Dog bite statutes and liability rules vary in each state. The answer depends on which state you live in.
There are states that do not allow intruders to sue dog owners, regardless of age. For example, a child goes over the fence to retrieve a remote controlled airplane and was bitten by your dog. The child’s family won’t be able to sue for damages.
Some states provide exception to children below 5 years of age. For example, a 4-year old wanders off to another family’s property and gets bitten by their dog. In this case, the child’s family can collect for damages.
Other states don’t consider uninvited individuals as tresspassers – police officers. mailmen, door to door salesmen, etc. These persons are carrying out their professional duties therefore, the “trespassing” defense does not apply to them. Once injured in a private or public property while performing their duties, they have every right to sue the dog owner.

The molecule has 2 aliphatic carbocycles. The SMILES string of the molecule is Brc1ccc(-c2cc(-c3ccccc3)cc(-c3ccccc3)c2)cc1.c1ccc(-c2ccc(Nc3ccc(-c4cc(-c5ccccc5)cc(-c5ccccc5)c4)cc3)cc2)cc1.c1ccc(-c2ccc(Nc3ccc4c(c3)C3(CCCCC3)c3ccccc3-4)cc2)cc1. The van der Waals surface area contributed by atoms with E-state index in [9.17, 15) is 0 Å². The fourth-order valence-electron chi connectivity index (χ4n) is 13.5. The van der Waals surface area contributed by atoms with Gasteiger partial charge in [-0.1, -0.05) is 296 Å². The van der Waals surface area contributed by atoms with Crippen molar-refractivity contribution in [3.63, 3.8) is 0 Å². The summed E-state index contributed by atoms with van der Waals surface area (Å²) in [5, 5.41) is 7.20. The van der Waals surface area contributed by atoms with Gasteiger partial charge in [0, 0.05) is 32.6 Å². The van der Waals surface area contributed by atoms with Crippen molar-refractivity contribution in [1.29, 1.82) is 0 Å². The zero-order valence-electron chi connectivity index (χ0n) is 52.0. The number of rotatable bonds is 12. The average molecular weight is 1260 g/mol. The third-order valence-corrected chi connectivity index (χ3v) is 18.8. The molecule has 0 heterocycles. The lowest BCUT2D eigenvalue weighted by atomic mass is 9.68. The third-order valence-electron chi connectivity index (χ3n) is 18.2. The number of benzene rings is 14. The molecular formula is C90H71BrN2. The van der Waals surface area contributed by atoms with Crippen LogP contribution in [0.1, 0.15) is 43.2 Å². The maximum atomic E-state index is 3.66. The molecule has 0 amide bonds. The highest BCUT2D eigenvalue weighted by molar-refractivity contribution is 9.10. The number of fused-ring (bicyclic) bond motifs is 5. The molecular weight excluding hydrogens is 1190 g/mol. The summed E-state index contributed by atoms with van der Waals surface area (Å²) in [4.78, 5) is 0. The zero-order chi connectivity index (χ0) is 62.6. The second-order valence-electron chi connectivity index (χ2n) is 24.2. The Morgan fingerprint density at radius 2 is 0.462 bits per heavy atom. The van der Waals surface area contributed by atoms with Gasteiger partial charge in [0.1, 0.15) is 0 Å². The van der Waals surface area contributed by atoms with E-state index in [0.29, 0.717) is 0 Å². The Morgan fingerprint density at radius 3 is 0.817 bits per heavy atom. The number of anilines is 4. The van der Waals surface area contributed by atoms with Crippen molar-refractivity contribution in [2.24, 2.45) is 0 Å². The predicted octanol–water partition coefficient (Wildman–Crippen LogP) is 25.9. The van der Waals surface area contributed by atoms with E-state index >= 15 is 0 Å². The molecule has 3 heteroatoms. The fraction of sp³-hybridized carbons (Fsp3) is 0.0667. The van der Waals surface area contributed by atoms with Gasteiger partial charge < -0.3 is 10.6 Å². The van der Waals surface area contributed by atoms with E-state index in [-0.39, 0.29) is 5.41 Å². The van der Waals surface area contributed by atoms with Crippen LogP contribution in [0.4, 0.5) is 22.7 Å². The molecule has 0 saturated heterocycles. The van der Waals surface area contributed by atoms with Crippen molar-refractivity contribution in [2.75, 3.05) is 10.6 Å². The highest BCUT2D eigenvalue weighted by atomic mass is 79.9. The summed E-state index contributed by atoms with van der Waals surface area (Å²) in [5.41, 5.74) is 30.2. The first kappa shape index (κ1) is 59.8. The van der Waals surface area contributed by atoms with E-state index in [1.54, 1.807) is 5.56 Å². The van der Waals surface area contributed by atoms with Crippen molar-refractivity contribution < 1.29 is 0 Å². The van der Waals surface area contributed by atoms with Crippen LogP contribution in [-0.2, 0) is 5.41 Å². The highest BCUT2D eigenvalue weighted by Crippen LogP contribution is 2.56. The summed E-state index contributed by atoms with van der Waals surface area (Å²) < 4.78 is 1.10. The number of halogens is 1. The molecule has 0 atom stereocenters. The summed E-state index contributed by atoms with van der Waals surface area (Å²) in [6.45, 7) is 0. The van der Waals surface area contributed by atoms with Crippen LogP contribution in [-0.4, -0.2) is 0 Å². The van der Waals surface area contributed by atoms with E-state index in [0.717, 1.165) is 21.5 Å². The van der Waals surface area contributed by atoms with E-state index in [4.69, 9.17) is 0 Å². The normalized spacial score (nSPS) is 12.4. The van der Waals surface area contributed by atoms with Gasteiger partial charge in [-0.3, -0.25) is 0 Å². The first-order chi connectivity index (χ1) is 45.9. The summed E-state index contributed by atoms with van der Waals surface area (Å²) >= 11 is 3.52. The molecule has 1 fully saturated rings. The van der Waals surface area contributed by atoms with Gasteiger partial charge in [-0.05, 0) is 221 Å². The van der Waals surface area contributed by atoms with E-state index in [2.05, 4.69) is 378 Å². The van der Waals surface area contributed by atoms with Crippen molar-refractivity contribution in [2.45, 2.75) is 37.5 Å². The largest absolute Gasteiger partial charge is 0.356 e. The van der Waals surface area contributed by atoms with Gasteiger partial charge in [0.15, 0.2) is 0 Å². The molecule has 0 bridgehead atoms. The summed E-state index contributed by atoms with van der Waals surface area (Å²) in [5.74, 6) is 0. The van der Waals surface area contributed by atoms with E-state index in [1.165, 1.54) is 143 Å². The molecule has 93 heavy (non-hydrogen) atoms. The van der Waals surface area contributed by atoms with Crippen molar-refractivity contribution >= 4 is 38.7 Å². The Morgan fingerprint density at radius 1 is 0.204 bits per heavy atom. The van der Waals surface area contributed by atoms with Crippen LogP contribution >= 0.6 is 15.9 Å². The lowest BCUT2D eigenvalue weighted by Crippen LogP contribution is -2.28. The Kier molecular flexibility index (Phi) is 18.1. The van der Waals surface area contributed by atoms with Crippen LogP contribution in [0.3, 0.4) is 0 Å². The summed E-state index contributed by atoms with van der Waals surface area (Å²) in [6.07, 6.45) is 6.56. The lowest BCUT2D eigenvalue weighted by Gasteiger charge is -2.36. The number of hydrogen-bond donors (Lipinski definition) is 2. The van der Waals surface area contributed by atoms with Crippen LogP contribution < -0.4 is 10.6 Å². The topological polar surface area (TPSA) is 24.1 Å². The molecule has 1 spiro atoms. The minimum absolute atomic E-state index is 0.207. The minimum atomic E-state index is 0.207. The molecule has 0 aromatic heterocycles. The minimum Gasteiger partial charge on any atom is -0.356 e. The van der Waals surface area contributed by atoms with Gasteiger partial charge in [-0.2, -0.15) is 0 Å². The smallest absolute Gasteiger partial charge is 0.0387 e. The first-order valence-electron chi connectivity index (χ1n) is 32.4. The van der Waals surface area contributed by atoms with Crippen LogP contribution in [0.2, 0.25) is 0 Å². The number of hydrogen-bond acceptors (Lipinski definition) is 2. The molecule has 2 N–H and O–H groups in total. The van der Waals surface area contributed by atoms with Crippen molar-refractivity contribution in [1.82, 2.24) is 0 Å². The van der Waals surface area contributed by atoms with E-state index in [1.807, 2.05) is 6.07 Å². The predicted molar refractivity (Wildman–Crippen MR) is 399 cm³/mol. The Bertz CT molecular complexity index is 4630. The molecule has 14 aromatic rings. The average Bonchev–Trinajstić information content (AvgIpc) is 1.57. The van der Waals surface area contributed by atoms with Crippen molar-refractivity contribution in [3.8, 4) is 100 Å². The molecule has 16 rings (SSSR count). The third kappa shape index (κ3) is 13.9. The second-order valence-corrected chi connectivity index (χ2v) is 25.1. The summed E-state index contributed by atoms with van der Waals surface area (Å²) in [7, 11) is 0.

You may also need to look at this basic rules which apply to most, if not all states:
Dog-bite statutes. Most of these do not allow trespassers to sue for dog bite injuries. However, if an injured party lawfully entered a privately-owned residential property and got bitten by a dog, he/she may file suit.
Common law rule. This is quite complicated as most states have revised versions of this rule. Some states have now allowed trespassers to file suit against the dog owner, particularly when the dog owner is aware of his dog’s aggressive behavior or tendencies. This means a burglar can sue the property owner even if he trespassed into the residential property.
As statutes and liability laws concerning dog bites can get quite confusing, it’s often a good idea to consult with a dog bite attorney within your area. An experienced lawyer can piece together the rules and laws that apply to your specific situation in your particular state.